NEW DELHI: After May 1, when the Real Estate Regulatory Act (RERA) is in place, the realty sector will likely see an uptrend with slight price correction, say industry players and stakeholders.
This is likely as genuine buyers may pitch in on the back of an improved consumer climate and lower home loan rates.
“Considering the present scenario, the next three-four months are like the gestation period for the realty sector and after six months the sector is likely to gain momentum. We are hoping to see positive impact in the second half of 2017 itself after RERA comes into full effect,” real estate advisory firm PropUrban Founder and CEO Mir Jaffer Ali told IANS.
According to the Real Estate (Regulation and Development) Act, 2016, which came into effect on May 1 last year, every state is supposed to have a RERA in a year’s time.
It will thereon become mandatory for all real estate projects, commercial and residential, to register with RERA for transparent execution.
“At a time when the setting up of a Real Estate Regulatory Authority in each state is set to bring in increased accountability in the markets, we can expect to witness some amount of correction in real estate prices in markets,” property consultant Cushman & Wakefield Managing Director (India) Anshul Jain told IANS.
Ali concurred and said that the cash component in property transactions will see a significant drop, resulting in a fall in land prices, which could be anywhere between 15 and 20 per cent at some places.
On a positive note, almost all banks have also lowered the home loan interest rates post demonetisation which would automatically generate more demand for housing with the sops given to affordable housing in this year’s Union Budget being an added advantage.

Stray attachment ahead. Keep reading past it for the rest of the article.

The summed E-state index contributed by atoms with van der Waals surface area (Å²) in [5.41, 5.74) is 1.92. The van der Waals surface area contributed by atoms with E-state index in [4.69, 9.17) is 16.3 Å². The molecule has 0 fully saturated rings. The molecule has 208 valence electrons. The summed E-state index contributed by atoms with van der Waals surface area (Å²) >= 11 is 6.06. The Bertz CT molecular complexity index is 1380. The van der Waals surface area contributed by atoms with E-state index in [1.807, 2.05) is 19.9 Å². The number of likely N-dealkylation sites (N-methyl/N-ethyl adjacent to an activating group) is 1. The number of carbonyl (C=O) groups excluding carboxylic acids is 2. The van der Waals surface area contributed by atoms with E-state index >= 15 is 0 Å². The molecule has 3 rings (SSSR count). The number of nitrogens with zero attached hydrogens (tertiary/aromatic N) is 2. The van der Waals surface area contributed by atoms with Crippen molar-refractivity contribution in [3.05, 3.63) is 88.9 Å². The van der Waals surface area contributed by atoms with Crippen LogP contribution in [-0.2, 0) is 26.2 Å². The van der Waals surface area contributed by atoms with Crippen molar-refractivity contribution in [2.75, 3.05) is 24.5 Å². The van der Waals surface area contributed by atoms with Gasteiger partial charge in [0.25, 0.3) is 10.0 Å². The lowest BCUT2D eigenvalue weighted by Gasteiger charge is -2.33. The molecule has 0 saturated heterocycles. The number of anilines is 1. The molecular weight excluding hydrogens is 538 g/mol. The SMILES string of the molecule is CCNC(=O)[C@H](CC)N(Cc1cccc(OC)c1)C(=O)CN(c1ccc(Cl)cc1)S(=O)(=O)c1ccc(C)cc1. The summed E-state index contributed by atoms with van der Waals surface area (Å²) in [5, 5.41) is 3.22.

The start of 2017 has seen buyer sentiment improve and the anticipation is that with a positive electoral result and encouraging budgetary reforms, the sector should perform better over the course of the year.
Large developers such as the Lodha Group have seen sales of 850 units in February 2017, which indicates a gradual upward trend in consumer sentiment across the segment.
More so, with the dust of demonetisation finally settling, buyers’ sentiments are looking positive in anticipation of higher transparency and efficiency. Genuine requirement for homes coupled with reduced interest on home loans can be attributed to this.
According to a survey by PropUrban, once RERA is fully in place, about 45 per cent respondents would be investing within the next six months, while another 26 per cent are likely to take the plunge within a year.
“Interestingly, now the market will see the return of ‘real buyers’. As for the RERA and Benami Amendment Act, the sector is likely to see positive impact in the short-term — within one-two years,” Ali said.
Moreover, with the deadline of implementing RERA fast approaching, developers are trying to focus on completing their existing projects rather than launching new ones, which is good for the sector and buyers, he added.
With RERA, there would be mandatory disclosure of project details, including those of the promoter, project, land status and clearances. This would increase the credibility of developers and would protect consumer rights as well.
Dharmesh Jain, President, Confederation of Real Estate Developers’ Associations of India — Maharashtra Chamber of Housing Industry (CREDAI-MCHI), told IANS that RERA “will help in bringing in higher transparency and will help the customer to get possession in time. Also, one will know what they are paying for and would be sure they will get what they are promised. In fact, the developers will have to be accountable on the dates and timelines shared”.
Additionally, buyers and developers will now finally be on a level playing field with respect to penalties on delays. Both parties will now pay the same rate of interest in case the buyer delays payment or the developer delays giving possession.
“RERA is a long-term policy measure whose effect will be pretty permanent, in the sense that it will drive unscrupulous or unorganised developers off the market and leave a level playing field for credible players in its wake,” Ramesh Nair, CEO and Country Head of leading property consultant JLL India, told IANS.
“We are now seeing evidence of a gradual revival on the back of pro-consumer measures like RERA coming in, decisive court actions against errant developers, price corrections and renewed confidence in the economy,” he said.
Shubika Bilkha, Business Head, Real Estate Management Institute (REMI), told IANS, “These initiatives will contribute to organising this sector that has been traditionally fragmented and unorganised, while improving consumer confidence.”
Courtsey: IANS | April 10, 2017